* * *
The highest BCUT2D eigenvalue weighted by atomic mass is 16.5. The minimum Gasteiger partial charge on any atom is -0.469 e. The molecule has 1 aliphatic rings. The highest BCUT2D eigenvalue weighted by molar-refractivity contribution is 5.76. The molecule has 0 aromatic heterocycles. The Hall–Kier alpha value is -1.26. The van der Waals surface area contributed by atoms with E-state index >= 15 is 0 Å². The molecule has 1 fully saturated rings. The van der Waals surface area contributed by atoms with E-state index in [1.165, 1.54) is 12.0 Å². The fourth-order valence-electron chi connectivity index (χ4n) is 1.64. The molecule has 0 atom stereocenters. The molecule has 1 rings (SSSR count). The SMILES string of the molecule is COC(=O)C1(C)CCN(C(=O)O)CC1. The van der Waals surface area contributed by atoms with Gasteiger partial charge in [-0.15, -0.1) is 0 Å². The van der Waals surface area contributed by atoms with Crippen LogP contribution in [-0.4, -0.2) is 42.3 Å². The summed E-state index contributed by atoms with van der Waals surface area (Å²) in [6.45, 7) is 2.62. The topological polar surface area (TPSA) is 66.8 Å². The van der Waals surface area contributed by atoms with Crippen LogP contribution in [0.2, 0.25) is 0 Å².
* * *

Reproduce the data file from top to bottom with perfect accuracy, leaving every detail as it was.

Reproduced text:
The highest BCUT2D eigenvalue weighted by atomic mass is 16.5. The minimum Gasteiger partial charge on any atom is -0.469 e. The molecule has 1 aliphatic rings. The highest BCUT2D eigenvalue weighted by molar-refractivity contribution is 5.76. The molecule has 0 aromatic heterocycles. The Hall–Kier alpha value is -1.26. The van der Waals surface area contributed by atoms with E-state index >= 15 is 0 Å². The molecule has 1 fully saturated rings. The van der Waals surface area contributed by atoms with E-state index in [1.165, 1.54) is 12.0 Å². The fourth-order valence-electron chi connectivity index (χ4n) is 1.64. The molecule has 0 atom stereocenters. The molecule has 1 rings (SSSR count). The SMILES string of the molecule is COC(=O)C1(C)CCN(C(=O)O)CC1. The van der Waals surface area contributed by atoms with Gasteiger partial charge in [-0.15, -0.1) is 0 Å². The van der Waals surface area contributed by atoms with Crippen LogP contribution in [-0.4, -0.2) is 42.3 Å². The summed E-state index contributed by atoms with van der Waals surface area (Å²) in [6.45, 7) is 2.62. The topological polar surface area (TPSA) is 66.8 Å². The van der Waals surface area contributed by atoms with Crippen LogP contribution in [0.2, 0.25) is 0 Å².